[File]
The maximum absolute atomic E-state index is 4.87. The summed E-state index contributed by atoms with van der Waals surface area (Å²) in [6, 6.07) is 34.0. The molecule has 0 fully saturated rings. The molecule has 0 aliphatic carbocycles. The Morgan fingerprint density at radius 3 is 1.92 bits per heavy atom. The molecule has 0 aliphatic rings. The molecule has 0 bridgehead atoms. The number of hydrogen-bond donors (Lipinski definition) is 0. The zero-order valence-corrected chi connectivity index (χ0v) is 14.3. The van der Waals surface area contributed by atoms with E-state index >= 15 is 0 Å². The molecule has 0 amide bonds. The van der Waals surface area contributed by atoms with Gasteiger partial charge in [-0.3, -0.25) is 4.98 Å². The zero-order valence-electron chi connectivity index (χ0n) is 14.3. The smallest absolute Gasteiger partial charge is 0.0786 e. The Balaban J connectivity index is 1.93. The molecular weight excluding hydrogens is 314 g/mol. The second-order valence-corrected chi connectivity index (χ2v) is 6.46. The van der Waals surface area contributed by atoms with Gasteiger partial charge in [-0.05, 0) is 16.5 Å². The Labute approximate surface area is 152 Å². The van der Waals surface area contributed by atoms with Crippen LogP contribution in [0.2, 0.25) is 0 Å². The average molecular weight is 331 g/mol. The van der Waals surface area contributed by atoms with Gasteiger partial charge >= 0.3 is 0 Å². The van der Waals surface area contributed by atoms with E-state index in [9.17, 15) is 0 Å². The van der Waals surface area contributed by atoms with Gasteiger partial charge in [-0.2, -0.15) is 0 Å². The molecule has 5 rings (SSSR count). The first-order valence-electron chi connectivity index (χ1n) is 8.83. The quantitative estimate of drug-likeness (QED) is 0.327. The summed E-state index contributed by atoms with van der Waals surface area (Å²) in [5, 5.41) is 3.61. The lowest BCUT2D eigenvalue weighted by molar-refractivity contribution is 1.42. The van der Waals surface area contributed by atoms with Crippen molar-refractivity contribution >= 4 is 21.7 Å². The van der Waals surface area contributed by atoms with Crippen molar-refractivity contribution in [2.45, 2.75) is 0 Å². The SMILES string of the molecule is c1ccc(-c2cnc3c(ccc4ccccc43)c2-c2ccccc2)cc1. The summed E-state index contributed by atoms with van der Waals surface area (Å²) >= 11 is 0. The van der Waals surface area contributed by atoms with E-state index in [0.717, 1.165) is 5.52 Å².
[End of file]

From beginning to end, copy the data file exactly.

The maximum absolute atomic E-state index is 4.87. The summed E-state index contributed by atoms with van der Waals surface area (Å²) in [6, 6.07) is 34.0. The molecule has 0 fully saturated rings. The molecule has 0 aliphatic carbocycles. The Morgan fingerprint density at radius 3 is 1.92 bits per heavy atom. The molecule has 0 aliphatic rings. The molecule has 0 bridgehead atoms. The number of hydrogen-bond donors (Lipinski definition) is 0. The zero-order valence-corrected chi connectivity index (χ0v) is 14.3. The van der Waals surface area contributed by atoms with E-state index >= 15 is 0 Å². The molecule has 0 amide bonds. The van der Waals surface area contributed by atoms with Gasteiger partial charge in [-0.3, -0.25) is 4.98 Å². The zero-order valence-electron chi connectivity index (χ0n) is 14.3. The smallest absolute Gasteiger partial charge is 0.0786 e. The Balaban J connectivity index is 1.93. The molecular weight excluding hydrogens is 314 g/mol. The second-order valence-corrected chi connectivity index (χ2v) is 6.46. The van der Waals surface area contributed by atoms with Gasteiger partial charge in [-0.05, 0) is 16.5 Å². The Labute approximate surface area is 152 Å². The van der Waals surface area contributed by atoms with Crippen LogP contribution in [0.2, 0.25) is 0 Å². The average molecular weight is 331 g/mol. The van der Waals surface area contributed by atoms with Gasteiger partial charge >= 0.3 is 0 Å². The van der Waals surface area contributed by atoms with E-state index in [9.17, 15) is 0 Å². The van der Waals surface area contributed by atoms with Gasteiger partial charge in [-0.2, -0.15) is 0 Å². The molecule has 5 rings (SSSR count). The first-order valence-electron chi connectivity index (χ1n) is 8.83. The quantitative estimate of drug-likeness (QED) is 0.327. The summed E-state index contributed by atoms with van der Waals surface area (Å²) in [5, 5.41) is 3.61. The lowest BCUT2D eigenvalue weighted by molar-refractivity contribution is 1.42. The van der Waals surface area contributed by atoms with Crippen molar-refractivity contribution >= 4 is 21.7 Å². The van der Waals surface area contributed by atoms with Crippen molar-refractivity contribution in [2.45, 2.75) is 0 Å². The SMILES string of the molecule is c1ccc(-c2cnc3c(ccc4ccccc43)c2-c2ccccc2)cc1. The summed E-state index contributed by atoms with van der Waals surface area (Å²) >= 11 is 0. The van der Waals surface area contributed by atoms with E-state index in [0.717, 1.165) is 5.52 Å².